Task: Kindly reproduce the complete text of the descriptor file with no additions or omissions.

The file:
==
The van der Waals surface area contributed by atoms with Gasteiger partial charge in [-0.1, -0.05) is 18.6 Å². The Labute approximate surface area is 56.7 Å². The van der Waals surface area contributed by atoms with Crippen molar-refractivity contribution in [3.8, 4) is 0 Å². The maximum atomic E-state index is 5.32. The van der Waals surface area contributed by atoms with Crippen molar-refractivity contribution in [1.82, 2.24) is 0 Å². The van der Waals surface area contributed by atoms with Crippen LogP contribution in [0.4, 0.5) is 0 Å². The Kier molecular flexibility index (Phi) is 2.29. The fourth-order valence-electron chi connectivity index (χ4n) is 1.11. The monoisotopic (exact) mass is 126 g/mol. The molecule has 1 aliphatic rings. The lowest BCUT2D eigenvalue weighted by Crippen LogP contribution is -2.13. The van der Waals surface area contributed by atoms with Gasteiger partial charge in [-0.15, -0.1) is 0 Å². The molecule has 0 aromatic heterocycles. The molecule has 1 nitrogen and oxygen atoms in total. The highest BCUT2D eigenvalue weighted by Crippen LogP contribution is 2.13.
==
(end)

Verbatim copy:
The van der Waals surface area contributed by atoms with Gasteiger partial charge in [-0.1, -0.05) is 18.6 Å². The Labute approximate surface area is 56.7 Å². The van der Waals surface area contributed by atoms with Crippen molar-refractivity contribution in [3.8, 4) is 0 Å². The maximum atomic E-state index is 5.32. The van der Waals surface area contributed by atoms with Crippen molar-refractivity contribution in [1.82, 2.24) is 0 Å². The van der Waals surface area contributed by atoms with Crippen LogP contribution in [0.4, 0.5) is 0 Å². The Kier molecular flexibility index (Phi) is 2.29. The fourth-order valence-electron chi connectivity index (χ4n) is 1.11. The monoisotopic (exact) mass is 126 g/mol. The molecule has 1 aliphatic rings. The lowest BCUT2D eigenvalue weighted by Crippen LogP contribution is -2.13. The van der Waals surface area contributed by atoms with Gasteiger partial charge in [-0.15, -0.1) is 0 Å². The molecule has 0 aromatic heterocycles. The molecule has 1 nitrogen and oxygen atoms in total. The highest BCUT2D eigenvalue weighted by Crippen LogP contribution is 2.13.